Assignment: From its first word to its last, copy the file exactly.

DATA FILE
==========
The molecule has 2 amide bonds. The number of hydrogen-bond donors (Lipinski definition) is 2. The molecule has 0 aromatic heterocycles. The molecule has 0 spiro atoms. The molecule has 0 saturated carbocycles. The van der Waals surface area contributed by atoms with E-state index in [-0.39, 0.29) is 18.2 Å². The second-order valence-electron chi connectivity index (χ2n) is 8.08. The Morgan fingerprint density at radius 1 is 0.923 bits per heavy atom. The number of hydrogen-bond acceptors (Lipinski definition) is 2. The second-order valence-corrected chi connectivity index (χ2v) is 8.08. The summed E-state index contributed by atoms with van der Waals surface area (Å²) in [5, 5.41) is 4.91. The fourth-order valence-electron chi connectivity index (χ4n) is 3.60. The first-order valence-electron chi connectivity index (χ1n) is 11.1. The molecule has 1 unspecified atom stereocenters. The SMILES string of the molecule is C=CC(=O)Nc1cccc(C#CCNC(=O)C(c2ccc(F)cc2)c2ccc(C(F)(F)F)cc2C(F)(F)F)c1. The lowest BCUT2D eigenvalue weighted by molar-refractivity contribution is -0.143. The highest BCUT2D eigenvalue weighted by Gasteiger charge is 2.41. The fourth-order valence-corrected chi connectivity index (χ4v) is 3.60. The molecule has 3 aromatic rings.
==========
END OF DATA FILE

The molecule has 2 amide bonds. The number of hydrogen-bond donors (Lipinski definition) is 2. The molecule has 0 aromatic heterocycles. The molecule has 0 spiro atoms. The molecule has 0 saturated carbocycles. The van der Waals surface area contributed by atoms with E-state index in [-0.39, 0.29) is 18.2 Å². The second-order valence-electron chi connectivity index (χ2n) is 8.08. The Morgan fingerprint density at radius 1 is 0.923 bits per heavy atom. The number of hydrogen-bond acceptors (Lipinski definition) is 2. The second-order valence-corrected chi connectivity index (χ2v) is 8.08. The summed E-state index contributed by atoms with van der Waals surface area (Å²) in [5, 5.41) is 4.91. The fourth-order valence-electron chi connectivity index (χ4n) is 3.60. The first-order valence-electron chi connectivity index (χ1n) is 11.1. The molecule has 1 unspecified atom stereocenters. The SMILES string of the molecule is C=CC(=O)Nc1cccc(C#CCNC(=O)C(c2ccc(F)cc2)c2ccc(C(F)(F)F)cc2C(F)(F)F)c1. The lowest BCUT2D eigenvalue weighted by molar-refractivity contribution is -0.143. The highest BCUT2D eigenvalue weighted by Gasteiger charge is 2.41. The fourth-order valence-corrected chi connectivity index (χ4v) is 3.60. The molecule has 3 aromatic rings.